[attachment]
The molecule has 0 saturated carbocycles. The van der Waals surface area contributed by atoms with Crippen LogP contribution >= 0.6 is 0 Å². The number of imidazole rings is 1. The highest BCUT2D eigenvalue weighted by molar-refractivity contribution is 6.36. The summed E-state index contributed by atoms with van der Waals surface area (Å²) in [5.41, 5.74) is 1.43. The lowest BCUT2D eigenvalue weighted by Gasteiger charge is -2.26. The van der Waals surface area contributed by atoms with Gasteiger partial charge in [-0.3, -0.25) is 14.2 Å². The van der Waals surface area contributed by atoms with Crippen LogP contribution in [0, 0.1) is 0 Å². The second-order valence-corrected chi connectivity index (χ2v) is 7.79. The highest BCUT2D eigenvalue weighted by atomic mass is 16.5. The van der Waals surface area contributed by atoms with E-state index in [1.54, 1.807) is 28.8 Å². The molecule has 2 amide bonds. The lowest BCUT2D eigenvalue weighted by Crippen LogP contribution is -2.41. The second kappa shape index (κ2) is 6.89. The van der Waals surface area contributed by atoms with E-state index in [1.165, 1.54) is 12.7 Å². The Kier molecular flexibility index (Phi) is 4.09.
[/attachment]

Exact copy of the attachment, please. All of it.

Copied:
The molecule has 0 saturated carbocycles. The van der Waals surface area contributed by atoms with Crippen LogP contribution >= 0.6 is 0 Å². The number of imidazole rings is 1. The highest BCUT2D eigenvalue weighted by molar-refractivity contribution is 6.36. The summed E-state index contributed by atoms with van der Waals surface area (Å²) in [5.41, 5.74) is 1.43. The lowest BCUT2D eigenvalue weighted by Gasteiger charge is -2.26. The van der Waals surface area contributed by atoms with Gasteiger partial charge in [-0.3, -0.25) is 14.2 Å². The van der Waals surface area contributed by atoms with Crippen LogP contribution in [0, 0.1) is 0 Å². The second-order valence-corrected chi connectivity index (χ2v) is 7.79. The highest BCUT2D eigenvalue weighted by atomic mass is 16.5. The van der Waals surface area contributed by atoms with E-state index in [1.54, 1.807) is 28.8 Å². The molecule has 2 amide bonds. The lowest BCUT2D eigenvalue weighted by Crippen LogP contribution is -2.41. The second kappa shape index (κ2) is 6.89. The van der Waals surface area contributed by atoms with E-state index in [1.165, 1.54) is 12.7 Å². The Kier molecular flexibility index (Phi) is 4.09.